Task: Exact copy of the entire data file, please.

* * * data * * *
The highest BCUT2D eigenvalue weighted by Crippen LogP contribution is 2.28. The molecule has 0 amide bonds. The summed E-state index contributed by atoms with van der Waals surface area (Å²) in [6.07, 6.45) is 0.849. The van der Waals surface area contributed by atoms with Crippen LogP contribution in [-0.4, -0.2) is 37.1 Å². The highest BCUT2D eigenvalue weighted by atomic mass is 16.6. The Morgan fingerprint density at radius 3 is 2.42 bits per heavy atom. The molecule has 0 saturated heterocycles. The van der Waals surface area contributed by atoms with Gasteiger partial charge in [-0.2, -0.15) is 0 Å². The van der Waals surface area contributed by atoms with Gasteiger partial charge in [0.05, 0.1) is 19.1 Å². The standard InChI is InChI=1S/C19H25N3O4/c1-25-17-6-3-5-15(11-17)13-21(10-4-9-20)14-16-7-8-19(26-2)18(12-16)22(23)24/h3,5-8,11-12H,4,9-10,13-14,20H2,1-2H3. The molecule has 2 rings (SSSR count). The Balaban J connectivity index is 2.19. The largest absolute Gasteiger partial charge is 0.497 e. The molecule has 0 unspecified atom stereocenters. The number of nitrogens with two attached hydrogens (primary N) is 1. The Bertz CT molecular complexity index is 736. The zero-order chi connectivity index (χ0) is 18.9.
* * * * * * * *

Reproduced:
The highest BCUT2D eigenvalue weighted by Crippen LogP contribution is 2.28. The molecule has 0 amide bonds. The summed E-state index contributed by atoms with van der Waals surface area (Å²) in [6.07, 6.45) is 0.849. The van der Waals surface area contributed by atoms with Crippen LogP contribution in [-0.4, -0.2) is 37.1 Å². The highest BCUT2D eigenvalue weighted by atomic mass is 16.6. The Morgan fingerprint density at radius 3 is 2.42 bits per heavy atom. The molecule has 0 saturated heterocycles. The van der Waals surface area contributed by atoms with Gasteiger partial charge in [-0.2, -0.15) is 0 Å². The van der Waals surface area contributed by atoms with Gasteiger partial charge in [0.05, 0.1) is 19.1 Å². The standard InChI is InChI=1S/C19H25N3O4/c1-25-17-6-3-5-15(11-17)13-21(10-4-9-20)14-16-7-8-19(26-2)18(12-16)22(23)24/h3,5-8,11-12H,4,9-10,13-14,20H2,1-2H3. The molecule has 2 rings (SSSR count). The Balaban J connectivity index is 2.19. The largest absolute Gasteiger partial charge is 0.497 e. The molecule has 0 unspecified atom stereocenters. The number of nitrogens with two attached hydrogens (primary N) is 1. The Bertz CT molecular complexity index is 736. The zero-order chi connectivity index (χ0) is 18.9.